FLC News

Early Legislation for the 114th Congressional Session


Greetings from D.C. Although it’s still early in the new congressional session (114th, for those counting), there have been a few proposals that may be of interest to the tech transfer community. Most of these are, in fact, re-introductions of bills proposed last session that never made the complete journey to becoming law. They cover patent reform (focused on nonpracticing entities), agency-specific proposals (focused on DOE lab management and tech transfer), and at least one proposal on prize competitions that some in our community are utilizing in their tech transfer activities.

Patent Reform

Two patent reform proposals have been introduced that may be of interest, although both are primarily focused on the litigation actions of nonpracticing entities (aka patent trolls by some), and have elicited varying responses from the intellectual property (IP) community. Both bills are re-introductions (literally or in spirit) of bills from the 113th session on a topic that generated considerable discussion over the past few years.

On February 5, Rep. Bob Goodlatte (R-VA) sponsored The Innovation Act (H.R. 9), “a bill to address the ever increasing problem of abusive patent litigation.” This is the same bill that passed the House in 2013 (see DC on TT), but stalled when the Senate dropped pursuit of related legislation late in the session. You can find general provisions of the bill on the Committee website here. As in the 113th session, this bill has generated considerable push-back from the academic community (see here), who suggest that in an attempt to address what some consider to be a "patent troll litigation" problem, the current proposal is too broad, based on erroneous data, and could have a deleterious effect on U.S. innovation generally.

On March 3, Senators Chris Coons (D-DE), Dick Durbin (D-IL), and Mazie Hirono (D-HI) sponsored The Strong Patents Act (S. 632) “to strengthen America’s patent system and target abusers.” As noted in Senator Coons’ press release, this bill “would make it harder for firms to be targeted with frivolous patent lawsuits, level the playing field between small inventors and large companies, and ensure the U.S. Patent and Trademark Office has the resources it needs to ensure patent quality.” The STRONG Patents Act is essentially a competing bill with The Innovation Act, with both focused on alleged patent abuses by nonpracticing entities and other related issues. Unlike the House bill, however, the Senate bill has the endorsement of several university groups, as noted in the press release.

Department of Energy Tech Commercialization

On February 27, Rep. Randy Hultgren (R-IL) sponsored the DOE Modernization and Technology Commercialization Act (H.R. 1158) to “improve management of the National Laboratories, enhance technology commercialization, facilitate public-private partnerships, and for other purposes.” This bill was also from the 113th session (see DC on TT), having passed the House in the last session. The DOE garnered noticeable attention in the 113th session, with multiple bills introduced in both chambers designed to address various components of DOE lab management and tech transfer. Rep. Hultgren’s was only one of many at the time.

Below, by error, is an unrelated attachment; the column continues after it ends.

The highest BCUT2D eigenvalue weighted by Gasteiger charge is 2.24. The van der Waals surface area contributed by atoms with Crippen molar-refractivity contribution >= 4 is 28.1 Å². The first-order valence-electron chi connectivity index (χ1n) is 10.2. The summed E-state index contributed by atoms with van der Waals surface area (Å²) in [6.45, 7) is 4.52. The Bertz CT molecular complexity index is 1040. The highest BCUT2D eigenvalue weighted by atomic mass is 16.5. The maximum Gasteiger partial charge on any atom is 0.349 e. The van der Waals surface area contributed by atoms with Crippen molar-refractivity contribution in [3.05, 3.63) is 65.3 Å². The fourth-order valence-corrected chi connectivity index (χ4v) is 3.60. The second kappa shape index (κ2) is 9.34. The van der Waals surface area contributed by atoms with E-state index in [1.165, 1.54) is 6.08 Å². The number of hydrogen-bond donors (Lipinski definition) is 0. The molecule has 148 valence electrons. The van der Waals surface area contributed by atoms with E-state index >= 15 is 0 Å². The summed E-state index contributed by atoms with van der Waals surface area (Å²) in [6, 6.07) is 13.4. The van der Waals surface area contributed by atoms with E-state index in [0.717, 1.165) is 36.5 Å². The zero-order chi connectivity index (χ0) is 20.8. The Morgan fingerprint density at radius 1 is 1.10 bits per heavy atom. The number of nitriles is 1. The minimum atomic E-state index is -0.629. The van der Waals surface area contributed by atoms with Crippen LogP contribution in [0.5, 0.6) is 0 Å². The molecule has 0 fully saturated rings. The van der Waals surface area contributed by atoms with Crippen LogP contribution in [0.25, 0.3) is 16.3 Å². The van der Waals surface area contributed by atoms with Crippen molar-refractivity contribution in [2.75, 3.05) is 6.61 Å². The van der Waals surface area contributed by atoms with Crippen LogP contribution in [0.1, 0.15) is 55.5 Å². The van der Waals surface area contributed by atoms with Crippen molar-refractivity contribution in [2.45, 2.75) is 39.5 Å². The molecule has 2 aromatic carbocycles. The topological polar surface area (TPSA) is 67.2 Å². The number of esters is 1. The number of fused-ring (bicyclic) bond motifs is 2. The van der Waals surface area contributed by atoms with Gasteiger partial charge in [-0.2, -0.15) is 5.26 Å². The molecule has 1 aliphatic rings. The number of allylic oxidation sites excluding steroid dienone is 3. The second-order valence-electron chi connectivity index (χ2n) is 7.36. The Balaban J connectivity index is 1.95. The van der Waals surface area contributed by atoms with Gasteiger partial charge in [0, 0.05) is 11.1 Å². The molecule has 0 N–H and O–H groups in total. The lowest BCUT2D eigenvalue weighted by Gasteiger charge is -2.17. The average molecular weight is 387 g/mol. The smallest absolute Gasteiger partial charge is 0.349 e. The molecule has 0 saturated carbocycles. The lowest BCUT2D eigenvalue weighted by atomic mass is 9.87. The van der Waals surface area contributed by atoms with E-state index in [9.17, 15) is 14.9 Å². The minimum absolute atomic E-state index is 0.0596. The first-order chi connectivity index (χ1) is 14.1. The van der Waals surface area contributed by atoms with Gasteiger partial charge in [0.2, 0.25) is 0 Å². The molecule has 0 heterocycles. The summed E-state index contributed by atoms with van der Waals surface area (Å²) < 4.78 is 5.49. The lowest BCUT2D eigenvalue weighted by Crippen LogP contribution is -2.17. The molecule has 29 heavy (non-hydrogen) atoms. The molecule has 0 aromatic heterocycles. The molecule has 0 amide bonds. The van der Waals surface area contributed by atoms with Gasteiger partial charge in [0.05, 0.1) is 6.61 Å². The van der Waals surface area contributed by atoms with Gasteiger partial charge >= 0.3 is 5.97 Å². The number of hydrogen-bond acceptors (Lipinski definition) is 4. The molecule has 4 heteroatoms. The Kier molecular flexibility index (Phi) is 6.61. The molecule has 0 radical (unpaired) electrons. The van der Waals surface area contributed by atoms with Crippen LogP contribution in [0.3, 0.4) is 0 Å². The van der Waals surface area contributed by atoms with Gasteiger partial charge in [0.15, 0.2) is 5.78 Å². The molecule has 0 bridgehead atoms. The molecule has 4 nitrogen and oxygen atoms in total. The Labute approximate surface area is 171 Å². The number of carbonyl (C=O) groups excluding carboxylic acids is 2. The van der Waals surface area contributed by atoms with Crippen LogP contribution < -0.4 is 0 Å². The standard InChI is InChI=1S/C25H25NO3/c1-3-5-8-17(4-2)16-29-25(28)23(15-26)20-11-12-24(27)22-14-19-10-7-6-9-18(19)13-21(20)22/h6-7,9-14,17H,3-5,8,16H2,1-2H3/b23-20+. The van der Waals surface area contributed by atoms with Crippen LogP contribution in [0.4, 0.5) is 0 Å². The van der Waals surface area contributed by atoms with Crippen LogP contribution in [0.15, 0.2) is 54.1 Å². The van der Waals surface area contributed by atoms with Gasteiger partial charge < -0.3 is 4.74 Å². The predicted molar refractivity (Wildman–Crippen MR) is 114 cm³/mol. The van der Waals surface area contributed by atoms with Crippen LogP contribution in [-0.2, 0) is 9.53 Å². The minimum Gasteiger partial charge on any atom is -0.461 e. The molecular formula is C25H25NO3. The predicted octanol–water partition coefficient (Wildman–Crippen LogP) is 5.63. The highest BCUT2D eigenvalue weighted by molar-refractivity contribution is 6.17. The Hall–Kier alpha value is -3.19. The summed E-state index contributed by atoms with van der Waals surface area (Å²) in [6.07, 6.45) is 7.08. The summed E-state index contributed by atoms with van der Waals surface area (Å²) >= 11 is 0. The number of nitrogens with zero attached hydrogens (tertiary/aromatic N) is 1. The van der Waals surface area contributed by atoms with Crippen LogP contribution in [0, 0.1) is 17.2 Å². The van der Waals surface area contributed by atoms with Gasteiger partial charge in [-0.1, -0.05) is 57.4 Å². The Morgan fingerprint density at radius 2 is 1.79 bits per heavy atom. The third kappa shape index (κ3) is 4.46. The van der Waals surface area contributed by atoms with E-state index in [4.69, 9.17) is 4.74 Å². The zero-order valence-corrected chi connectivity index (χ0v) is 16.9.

On March 18, Senators Heinrich (D-NM) and Gardner (R-CO) sponsored The Microlab Technology Commercialization Act to “direct the Secretary of Energy to establish microlabs to improve regional engagement with national laboratories.” Another bill from the 113th focused on DOE lab management and tech transfer (see DC on TT), this bill was dropped only weeks before the end of the last session, with no hope of passage at that time - but has now been re-introduced in the 114th. As noted in the press release, this bill would establish off-campus “microlabs that would serve as the ‘front-door’ to national laboratories … [giving] academia, local government, businesses owners, and communities direct access to equipment, facilities, and personnel of national laboratories.”

On a related note, Senators Martin Heinrich (D-NM) and Tom Udall (D-NM) also introduced the LDRD Enhancement Act (S. 830) to “increase the maximum percentage of funds available to the Department of Energy for laboratory directed research and development.” As noted in the press release, the “[LDRD] program … fosters collaboration between our labs and small businesses that often results in innovative products, spinoff ideas, and new jobs.”

Prize Competitions

On February 27, Rep. Don Beyer (D-VA) introduced the Science Prize Competitions Act (H.R. 1162) to “make technical changes to provisions authorizing prize competitions under the Stevenson-Wydler Technology Innovation Act of 1980.” Although the thrust of this proposal is mostly technical changes (as opposed to sweeping revisions), it is included here since there have been a number of these types of proposals over the past year—signifying a growing interest in prize competitions as another mechanism supporting tech transfer efforts. If you want to learn more about this issue, there will be a panel session on this topic at the FLC national meeting in Denver (April 28-30).


The issues that kept the 113th session proposals from progressing may still be in place, but the fact that they are being reintroduced in the 114th suggest, at the very least, that their sponsors consider them important enough to try again. We’ll keep an eye on these and others as they come along.

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